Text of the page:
What Is Cryptojacking?

  • What is cryptojacking? Cryptojacking is the unlawful use of a device to mine cryptocurrency. The act of forcing someone’s device to mine cryptocurrency doesn’t need to be that tech savvy. Many cryptojacking issues result from the code residing on a website, once users land on the website, the script goes to work, tricking the user’s device to begin mining cryptocurrency!

    Many cryptojacking scripts aim to use fractions of user’s resources in order not to be discovered. Since a noticeable slowing of device ability would be a tip off as to malicious activity. Coinhive was a popular malicious service used to cryptojack unsuspecting users, and certainly wasn’t the only services used, but the most popular. Coinhive announced it’s abrupt termination of the script on March 8th 2019. The scripts used often is javascript, so using javascript blocking extensions is one level of defense.

    How Cryptojacking Affects SEO

    Cryptojacking mainly affects SEO by harming user trust and brand perception, it has been used before as negative SEO while adding to the attackers wallets at the sametime. As users don’t know if it’s because the website was hacked or because the website is just being malicious. In any rate it harms user trust which will result in less web traffic and more back button clicks. Sending signals to Google and other search engines that the search result was not helpful for their search.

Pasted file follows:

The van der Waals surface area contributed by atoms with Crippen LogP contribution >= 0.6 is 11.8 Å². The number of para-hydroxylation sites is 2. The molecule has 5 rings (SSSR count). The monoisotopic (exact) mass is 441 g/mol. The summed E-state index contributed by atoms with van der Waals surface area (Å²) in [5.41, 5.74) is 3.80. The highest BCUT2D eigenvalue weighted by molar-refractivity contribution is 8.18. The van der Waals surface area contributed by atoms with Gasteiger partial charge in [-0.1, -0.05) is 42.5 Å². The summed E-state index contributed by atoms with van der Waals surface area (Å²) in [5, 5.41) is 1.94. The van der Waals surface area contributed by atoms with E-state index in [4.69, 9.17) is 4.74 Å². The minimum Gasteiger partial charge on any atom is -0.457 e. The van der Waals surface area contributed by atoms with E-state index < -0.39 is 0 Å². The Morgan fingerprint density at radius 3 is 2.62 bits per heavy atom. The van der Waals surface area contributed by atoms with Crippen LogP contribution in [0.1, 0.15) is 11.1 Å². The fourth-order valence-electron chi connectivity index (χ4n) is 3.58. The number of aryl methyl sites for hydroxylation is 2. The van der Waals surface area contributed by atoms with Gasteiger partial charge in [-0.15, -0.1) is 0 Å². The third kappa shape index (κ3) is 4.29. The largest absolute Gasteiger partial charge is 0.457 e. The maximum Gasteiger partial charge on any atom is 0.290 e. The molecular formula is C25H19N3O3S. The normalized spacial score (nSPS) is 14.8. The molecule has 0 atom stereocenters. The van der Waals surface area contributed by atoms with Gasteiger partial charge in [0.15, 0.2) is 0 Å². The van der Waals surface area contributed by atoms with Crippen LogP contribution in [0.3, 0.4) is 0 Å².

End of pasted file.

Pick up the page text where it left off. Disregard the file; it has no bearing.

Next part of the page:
As a result there is a good chance the decrease in web traffic will result in keyword ranking loss. If this hasn’t happened already due to Google placing a huge red warning screen stating that the website might of been hacked. Akin to having a health code violation and being forced to place a big letter F on the storefront, a hacked warning sign message is about the same result, no customers.

    How To Identify And Prevent Cryptojacking

    One of the tale tale signs of cryptojacking is an increase CPU cooling fan usage. If you hear your cooling fan revving up faster than normal for longer periods of time, there could be cause for alarm. 3rd party browser extensions can help prevent the use of javascript and even just the mining code itself, research into extensions like PrivacyBadger, Adblocker, MinerBlock, NoCoin, could prove useful.

    As with any malware prevention opening email attachments and clicking on links in emails should always be done with caution. Install antivirus software you trust or that has been rated highly by trusted sources. And with the weakest link of any technology security chain being the human element, teach coworkers and employees about these phishing and cryptojacking techniques.